SQL SERVER – Steps to Deploy Distributed Availability Group – Windows Clusters in Different Domains

In the current era where companies’ mergers and take over is a common phenomenon, it is possible to run into a situation where there are two domains which are connected but not trusted. I was engaged in consulting for a client who had a similar merger in the past. The reporting application was in a different domain and they wanted data to be synchronized in SQL Server database on parent domain. Essentially, they had two windows clusters and they want to have one AG across them. The only solution which came to my mind was Distributed Availability Group in SQL Server. To make things little more complicated, they did not want to use certificates to configure this setup. As per them, certificates will add an overhead of maintenance. Here is the oversimplified diagram of their deployment.


After contemplating and testing for a while, we decided to make use of NTLM Pass-Through Authentication between the domains and were also successful in doing the same. Below were high-level steps followed to achieve the same.

  • Create a local windows user in each of the nodes (N1, N2, N3, N4) across domains using the same name and password. Note: Only the NodeName will change here. Username and password must the same.

For example N1\DAGUser, N2\DAGUser, N3\DAGUser and so on.

  • Add this account to Local Administrators group on all the nodes across domains
  • Change SQL Server startup account to this newly created account on all the nodes across domains (via SQL Server Configuration Manager).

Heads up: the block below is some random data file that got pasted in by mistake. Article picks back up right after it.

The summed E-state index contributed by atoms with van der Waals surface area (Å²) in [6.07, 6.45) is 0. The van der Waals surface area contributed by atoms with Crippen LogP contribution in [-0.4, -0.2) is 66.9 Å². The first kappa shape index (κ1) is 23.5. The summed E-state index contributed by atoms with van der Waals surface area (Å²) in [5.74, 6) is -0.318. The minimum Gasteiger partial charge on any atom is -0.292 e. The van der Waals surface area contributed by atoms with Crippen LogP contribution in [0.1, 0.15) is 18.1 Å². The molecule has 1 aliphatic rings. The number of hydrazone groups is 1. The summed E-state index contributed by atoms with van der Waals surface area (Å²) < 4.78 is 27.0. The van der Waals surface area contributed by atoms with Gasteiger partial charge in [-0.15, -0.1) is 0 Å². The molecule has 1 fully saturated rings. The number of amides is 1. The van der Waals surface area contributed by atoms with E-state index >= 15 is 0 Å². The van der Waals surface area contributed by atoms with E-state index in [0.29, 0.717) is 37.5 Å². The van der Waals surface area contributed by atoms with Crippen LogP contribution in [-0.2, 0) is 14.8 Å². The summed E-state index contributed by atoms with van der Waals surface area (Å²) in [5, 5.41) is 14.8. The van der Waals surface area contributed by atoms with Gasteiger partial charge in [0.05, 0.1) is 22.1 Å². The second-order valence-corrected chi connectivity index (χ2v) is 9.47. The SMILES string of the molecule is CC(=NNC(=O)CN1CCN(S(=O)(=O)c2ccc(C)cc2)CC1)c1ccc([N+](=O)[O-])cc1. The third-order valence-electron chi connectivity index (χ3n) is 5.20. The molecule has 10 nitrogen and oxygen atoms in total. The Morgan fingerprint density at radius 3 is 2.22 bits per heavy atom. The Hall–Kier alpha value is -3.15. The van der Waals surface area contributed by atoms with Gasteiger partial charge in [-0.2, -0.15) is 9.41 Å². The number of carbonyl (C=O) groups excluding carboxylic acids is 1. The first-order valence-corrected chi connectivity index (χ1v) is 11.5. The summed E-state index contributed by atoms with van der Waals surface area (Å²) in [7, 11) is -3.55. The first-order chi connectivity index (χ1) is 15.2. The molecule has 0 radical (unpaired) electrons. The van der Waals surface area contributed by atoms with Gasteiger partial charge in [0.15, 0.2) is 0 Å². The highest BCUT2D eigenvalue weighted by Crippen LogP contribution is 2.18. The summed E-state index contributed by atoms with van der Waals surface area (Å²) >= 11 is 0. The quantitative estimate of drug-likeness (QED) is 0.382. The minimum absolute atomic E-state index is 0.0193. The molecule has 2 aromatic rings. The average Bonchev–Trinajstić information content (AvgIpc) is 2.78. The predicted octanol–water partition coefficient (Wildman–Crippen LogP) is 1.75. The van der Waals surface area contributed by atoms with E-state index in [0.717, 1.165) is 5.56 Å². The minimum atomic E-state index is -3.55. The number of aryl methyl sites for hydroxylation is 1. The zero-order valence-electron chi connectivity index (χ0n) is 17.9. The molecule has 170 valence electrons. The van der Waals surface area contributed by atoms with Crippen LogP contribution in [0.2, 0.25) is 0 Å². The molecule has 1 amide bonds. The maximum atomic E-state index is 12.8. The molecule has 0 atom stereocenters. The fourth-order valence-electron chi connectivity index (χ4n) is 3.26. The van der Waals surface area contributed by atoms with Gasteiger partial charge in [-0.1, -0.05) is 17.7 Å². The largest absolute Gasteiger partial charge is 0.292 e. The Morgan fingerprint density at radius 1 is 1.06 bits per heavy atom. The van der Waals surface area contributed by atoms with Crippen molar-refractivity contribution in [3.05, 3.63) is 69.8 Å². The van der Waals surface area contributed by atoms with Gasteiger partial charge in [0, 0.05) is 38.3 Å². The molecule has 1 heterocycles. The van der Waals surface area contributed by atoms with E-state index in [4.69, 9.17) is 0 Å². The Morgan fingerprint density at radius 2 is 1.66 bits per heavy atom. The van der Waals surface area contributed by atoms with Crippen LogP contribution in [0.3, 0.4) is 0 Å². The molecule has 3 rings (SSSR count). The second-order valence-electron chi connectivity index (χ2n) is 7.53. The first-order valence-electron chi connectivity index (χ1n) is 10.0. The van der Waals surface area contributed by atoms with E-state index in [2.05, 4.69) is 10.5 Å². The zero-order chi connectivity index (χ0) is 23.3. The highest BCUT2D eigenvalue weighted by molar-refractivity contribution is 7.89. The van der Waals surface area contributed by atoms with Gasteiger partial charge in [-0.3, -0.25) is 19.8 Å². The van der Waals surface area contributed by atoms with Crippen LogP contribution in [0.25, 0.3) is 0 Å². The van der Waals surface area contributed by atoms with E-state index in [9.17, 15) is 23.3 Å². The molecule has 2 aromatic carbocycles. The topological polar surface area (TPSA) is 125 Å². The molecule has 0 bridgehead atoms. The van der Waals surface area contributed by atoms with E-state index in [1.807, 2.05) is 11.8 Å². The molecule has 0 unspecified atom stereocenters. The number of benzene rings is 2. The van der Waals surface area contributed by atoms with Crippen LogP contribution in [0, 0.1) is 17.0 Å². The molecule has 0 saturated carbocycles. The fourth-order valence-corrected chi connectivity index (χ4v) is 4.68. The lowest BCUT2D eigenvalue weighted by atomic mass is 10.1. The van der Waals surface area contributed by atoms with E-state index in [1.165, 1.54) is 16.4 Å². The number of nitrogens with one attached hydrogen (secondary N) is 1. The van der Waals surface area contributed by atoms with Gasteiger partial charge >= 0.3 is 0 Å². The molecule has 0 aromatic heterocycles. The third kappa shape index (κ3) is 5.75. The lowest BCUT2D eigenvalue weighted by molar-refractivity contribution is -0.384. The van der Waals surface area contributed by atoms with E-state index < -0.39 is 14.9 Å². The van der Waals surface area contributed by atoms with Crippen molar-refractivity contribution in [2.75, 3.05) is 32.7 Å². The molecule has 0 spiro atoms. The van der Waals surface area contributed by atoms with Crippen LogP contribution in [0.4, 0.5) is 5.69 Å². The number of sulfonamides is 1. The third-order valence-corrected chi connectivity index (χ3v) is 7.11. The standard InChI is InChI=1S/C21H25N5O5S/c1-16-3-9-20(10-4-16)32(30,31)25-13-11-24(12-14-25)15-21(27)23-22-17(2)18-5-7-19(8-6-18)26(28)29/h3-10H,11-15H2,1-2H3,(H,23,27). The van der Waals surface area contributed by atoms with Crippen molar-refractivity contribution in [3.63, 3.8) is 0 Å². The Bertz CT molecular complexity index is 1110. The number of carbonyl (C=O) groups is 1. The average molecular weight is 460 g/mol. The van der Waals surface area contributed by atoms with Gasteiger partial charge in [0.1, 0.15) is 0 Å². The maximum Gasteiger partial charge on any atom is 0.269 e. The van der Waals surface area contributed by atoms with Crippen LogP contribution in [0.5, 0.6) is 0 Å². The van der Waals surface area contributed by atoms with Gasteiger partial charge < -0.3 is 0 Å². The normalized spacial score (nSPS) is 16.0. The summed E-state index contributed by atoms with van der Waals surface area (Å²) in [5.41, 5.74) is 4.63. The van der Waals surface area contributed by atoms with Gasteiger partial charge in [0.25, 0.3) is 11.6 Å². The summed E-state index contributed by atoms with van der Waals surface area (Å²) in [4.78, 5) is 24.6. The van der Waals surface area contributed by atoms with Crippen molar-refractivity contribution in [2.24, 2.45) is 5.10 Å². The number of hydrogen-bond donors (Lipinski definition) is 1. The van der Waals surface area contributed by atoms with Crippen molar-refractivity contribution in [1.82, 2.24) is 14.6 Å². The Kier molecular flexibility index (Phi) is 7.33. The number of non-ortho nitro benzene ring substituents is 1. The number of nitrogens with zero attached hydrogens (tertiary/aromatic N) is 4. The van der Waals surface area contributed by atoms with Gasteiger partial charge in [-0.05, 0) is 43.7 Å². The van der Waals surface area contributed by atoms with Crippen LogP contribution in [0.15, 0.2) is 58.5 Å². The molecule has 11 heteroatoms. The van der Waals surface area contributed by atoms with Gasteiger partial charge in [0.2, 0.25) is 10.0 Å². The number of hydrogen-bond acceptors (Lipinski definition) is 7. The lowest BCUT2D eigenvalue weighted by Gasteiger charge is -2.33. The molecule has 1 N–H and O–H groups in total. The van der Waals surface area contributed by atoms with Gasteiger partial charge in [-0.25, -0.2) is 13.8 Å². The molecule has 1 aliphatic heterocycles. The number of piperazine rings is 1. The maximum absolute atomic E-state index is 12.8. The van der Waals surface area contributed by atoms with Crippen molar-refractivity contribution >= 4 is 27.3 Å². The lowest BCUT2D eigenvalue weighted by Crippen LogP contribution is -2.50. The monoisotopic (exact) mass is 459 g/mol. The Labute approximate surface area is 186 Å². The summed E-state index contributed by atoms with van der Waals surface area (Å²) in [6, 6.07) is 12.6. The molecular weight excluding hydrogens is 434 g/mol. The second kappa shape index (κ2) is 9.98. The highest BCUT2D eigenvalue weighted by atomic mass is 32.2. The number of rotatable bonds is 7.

• Create the Primary Availability Group (HA_AG) with a corresponding listener name (HA _LIST)
  • Grant the SQL Server service account CONNECT permissions to the endpoint. Run on ALL nodes — GRANT CONNECT ON ENDPOINT::Hadr_endpoint TO [<nodename>\UserName]
  • Each node should have “connect” permission from all other three nodes.
  • Create the secondary Availability Group (DR_AG) with a corresponding listener name (DR_LIST)
  • Join the secondary replicas to the secondary Availability Group
  • Add entries to the HOST File with “IPAddr and Listener FQDN” info of the other domain. i.e. Domain1 nodes will contain [1.1.xxx DR_LIST.MyDomain2.com] Domain2 nodes will contain [192.168.1.xxx HA_LIST.MyDomain.com]
  • Create Distributed Availability Group (HA_DR_AG) on the primary Availability Group (HA_AG)
  • Join the Secondary Availability Group (DR_AG) to the Distributed Availability Group

There were some hiccups in deployment but overall, above steps worked and we were able to fulfill their requirement. If you have such consultancy requirements for Always On, feel free to contact me.

Reference: Pinal Dave (https://blog.sqlauthority.com)

AlwaysOn, SQL High Availability, SQL Server, SQL Server Cluster
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3 Comments. Leave new

  • Pinal, –
    Nice write up. If we have distributed AG, is it possible to take the replicated note at secondary site to be set to read/write for testing / DR drill and add it back to the AG ? Can this be done ? Is it safe ? and the modified data will not be written back to the primary ? thanks

  • Srikar Reddy
    April 1, 2021 8:33 pm

    Cant we use certificates and new endpoints for DAG instead of chnaging the service accounts to local?

  • Could you help in sharing steps for adding new database to an existing Distributed AAG, plz.


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